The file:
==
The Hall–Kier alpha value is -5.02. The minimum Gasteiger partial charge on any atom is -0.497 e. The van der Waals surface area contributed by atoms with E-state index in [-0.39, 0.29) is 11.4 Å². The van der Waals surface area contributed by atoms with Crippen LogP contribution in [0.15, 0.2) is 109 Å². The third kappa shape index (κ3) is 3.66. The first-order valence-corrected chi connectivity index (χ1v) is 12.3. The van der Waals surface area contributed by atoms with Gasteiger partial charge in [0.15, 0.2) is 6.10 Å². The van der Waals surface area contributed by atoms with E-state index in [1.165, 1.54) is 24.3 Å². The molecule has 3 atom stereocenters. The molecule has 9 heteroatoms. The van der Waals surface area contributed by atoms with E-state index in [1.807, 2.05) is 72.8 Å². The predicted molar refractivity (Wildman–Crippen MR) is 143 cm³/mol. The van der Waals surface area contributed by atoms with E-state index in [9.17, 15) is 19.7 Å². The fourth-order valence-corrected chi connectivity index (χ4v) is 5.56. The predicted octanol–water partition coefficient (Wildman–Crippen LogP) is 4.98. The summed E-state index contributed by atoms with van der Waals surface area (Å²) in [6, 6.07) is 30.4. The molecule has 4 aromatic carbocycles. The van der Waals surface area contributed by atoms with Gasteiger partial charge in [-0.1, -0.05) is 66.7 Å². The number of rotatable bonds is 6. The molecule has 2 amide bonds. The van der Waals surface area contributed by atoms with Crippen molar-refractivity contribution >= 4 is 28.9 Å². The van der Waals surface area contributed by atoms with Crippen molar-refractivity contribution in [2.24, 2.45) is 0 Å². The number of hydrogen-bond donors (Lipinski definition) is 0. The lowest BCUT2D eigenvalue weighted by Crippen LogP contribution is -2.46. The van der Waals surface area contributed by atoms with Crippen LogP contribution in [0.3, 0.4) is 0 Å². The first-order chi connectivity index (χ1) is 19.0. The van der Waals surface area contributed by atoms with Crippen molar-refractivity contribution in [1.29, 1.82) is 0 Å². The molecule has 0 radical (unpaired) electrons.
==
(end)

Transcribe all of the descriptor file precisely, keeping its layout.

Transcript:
The Hall–Kier alpha value is -5.02. The minimum Gasteiger partial charge on any atom is -0.497 e. The van der Waals surface area contributed by atoms with E-state index in [-0.39, 0.29) is 11.4 Å². The van der Waals surface area contributed by atoms with Crippen LogP contribution in [0.15, 0.2) is 109 Å². The third kappa shape index (κ3) is 3.66. The first-order valence-corrected chi connectivity index (χ1v) is 12.3. The van der Waals surface area contributed by atoms with Gasteiger partial charge in [0.15, 0.2) is 6.10 Å². The van der Waals surface area contributed by atoms with E-state index in [1.165, 1.54) is 24.3 Å². The molecule has 3 atom stereocenters. The molecule has 9 heteroatoms. The van der Waals surface area contributed by atoms with E-state index in [1.807, 2.05) is 72.8 Å². The predicted molar refractivity (Wildman–Crippen MR) is 143 cm³/mol. The van der Waals surface area contributed by atoms with E-state index in [9.17, 15) is 19.7 Å². The fourth-order valence-corrected chi connectivity index (χ4v) is 5.56. The predicted octanol–water partition coefficient (Wildman–Crippen LogP) is 4.98. The summed E-state index contributed by atoms with van der Waals surface area (Å²) in [6, 6.07) is 30.4. The molecule has 4 aromatic carbocycles. The van der Waals surface area contributed by atoms with Gasteiger partial charge in [-0.1, -0.05) is 66.7 Å². The number of rotatable bonds is 6. The molecule has 2 amide bonds. The van der Waals surface area contributed by atoms with Crippen molar-refractivity contribution >= 4 is 28.9 Å². The van der Waals surface area contributed by atoms with Crippen molar-refractivity contribution in [2.24, 2.45) is 0 Å². The number of hydrogen-bond donors (Lipinski definition) is 0. The lowest BCUT2D eigenvalue weighted by Crippen LogP contribution is -2.46. The van der Waals surface area contributed by atoms with Crippen LogP contribution in [0.3, 0.4) is 0 Å². The first-order chi connectivity index (χ1) is 19.0. The van der Waals surface area contributed by atoms with Crippen molar-refractivity contribution in [1.29, 1.82) is 0 Å². The molecule has 0 radical (unpaired) electrons.